The Institute for Democratic Governance (IDEG) and Civic Initiative Forum (CFI) would engage 1,100 electoral agents to observe and monitor the December Presidential and Parliamentary elections.
They would also establish 10 Civil Society Elections Situation Rooms (CESR) in all the regions with a national coordinating centre in Accra to disseminate credible information on the polls to the public.
Dr Kwesi Jonah a Senior Research Fellow of IDEG, announced this at an IDEG “Civil Society Elections Situation Room Training Workshop” for Regional Situation room Working Groups in Takoradi.
The Workshop, organised by IDEG with support from Mondelez, was to train and equip the participants with the knowledge and other necessary tools required for the effective operations in the elections.
He said the CESRs, which were being operated in conjunction with the Police and the Electoral Commission, would focus on data regarding the voting processes, voter turnouts, results from polling stations and collation centres.
It would also cover other incidents and events that may crop up at the various polling centres.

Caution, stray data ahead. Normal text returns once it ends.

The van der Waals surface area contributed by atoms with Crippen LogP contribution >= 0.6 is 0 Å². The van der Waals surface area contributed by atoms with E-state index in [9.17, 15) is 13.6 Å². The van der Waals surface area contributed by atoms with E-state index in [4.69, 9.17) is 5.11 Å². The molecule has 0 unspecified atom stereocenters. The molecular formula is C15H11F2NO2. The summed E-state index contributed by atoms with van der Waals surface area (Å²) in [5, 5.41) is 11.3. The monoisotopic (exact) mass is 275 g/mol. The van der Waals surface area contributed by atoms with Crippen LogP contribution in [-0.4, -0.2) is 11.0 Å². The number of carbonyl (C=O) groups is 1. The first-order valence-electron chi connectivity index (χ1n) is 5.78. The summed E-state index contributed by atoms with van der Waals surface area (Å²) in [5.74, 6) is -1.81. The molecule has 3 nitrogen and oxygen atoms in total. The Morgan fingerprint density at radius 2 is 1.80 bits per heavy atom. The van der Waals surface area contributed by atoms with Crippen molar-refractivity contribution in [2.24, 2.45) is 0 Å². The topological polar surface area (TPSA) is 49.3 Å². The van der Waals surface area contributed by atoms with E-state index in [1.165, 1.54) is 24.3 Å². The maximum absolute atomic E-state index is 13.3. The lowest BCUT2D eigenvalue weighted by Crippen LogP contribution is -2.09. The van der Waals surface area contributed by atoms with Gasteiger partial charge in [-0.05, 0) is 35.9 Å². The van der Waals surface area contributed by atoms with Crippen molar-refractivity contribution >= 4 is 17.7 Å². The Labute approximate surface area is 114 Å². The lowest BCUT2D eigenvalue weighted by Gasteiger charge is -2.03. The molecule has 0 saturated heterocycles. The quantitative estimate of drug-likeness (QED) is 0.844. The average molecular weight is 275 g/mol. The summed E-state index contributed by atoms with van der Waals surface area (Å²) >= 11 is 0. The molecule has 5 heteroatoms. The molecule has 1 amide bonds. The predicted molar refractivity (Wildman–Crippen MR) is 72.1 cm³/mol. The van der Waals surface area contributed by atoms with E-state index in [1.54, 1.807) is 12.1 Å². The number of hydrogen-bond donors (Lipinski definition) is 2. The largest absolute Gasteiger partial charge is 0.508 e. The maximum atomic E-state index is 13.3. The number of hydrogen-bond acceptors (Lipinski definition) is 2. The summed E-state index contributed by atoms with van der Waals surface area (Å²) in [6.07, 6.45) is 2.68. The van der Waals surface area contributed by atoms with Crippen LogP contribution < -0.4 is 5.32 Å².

“It is an operational room equipped with cameras, phones, television sets and other gadgets to monitor and gather information as events roll out before, during and after the December general elections,” he explained.
Dr Jonah, who took the participants through the “Political and Security content of the Elections, said though Ghana was doing well in its democratic dispensation, there were still indications that the elections could be violent if the necessary measures were not put in place to curb it.
He said the current hate speech and intemperate language used on radio and television stations as well as political party rallies could spark violence, stressing that: “What is happening on our air waves is not talking about us going to vote but as if we are preparing for a war and this should be a source of concern for all.”
Dr Jonah also mentioned the emergence of political vigilante groups, increase in the number of flash points, importation of small arms, poor social and economic conditions, the lack of political dialogue among political parties, and the issue of the winner–takes-all, as indicators that could all start violent acts.
He, in this regard, called for continuous prayers for the nation and asked all to “shine their eyes” and look out for these disturbing indicators.
Mr. Steve Opoku-Mensah, the Western Regional Director of the Electoral Commission, who took the participants through “Electoral Process Leading to the Election Day”, said the Electoral Laws allowed both manual and electronic verification.
He, therefore, urged all eligible voters to exercise their franchise provided their names were on the register.
He called all stakeholders to effectively play their roles to ensure free fair and successful polls.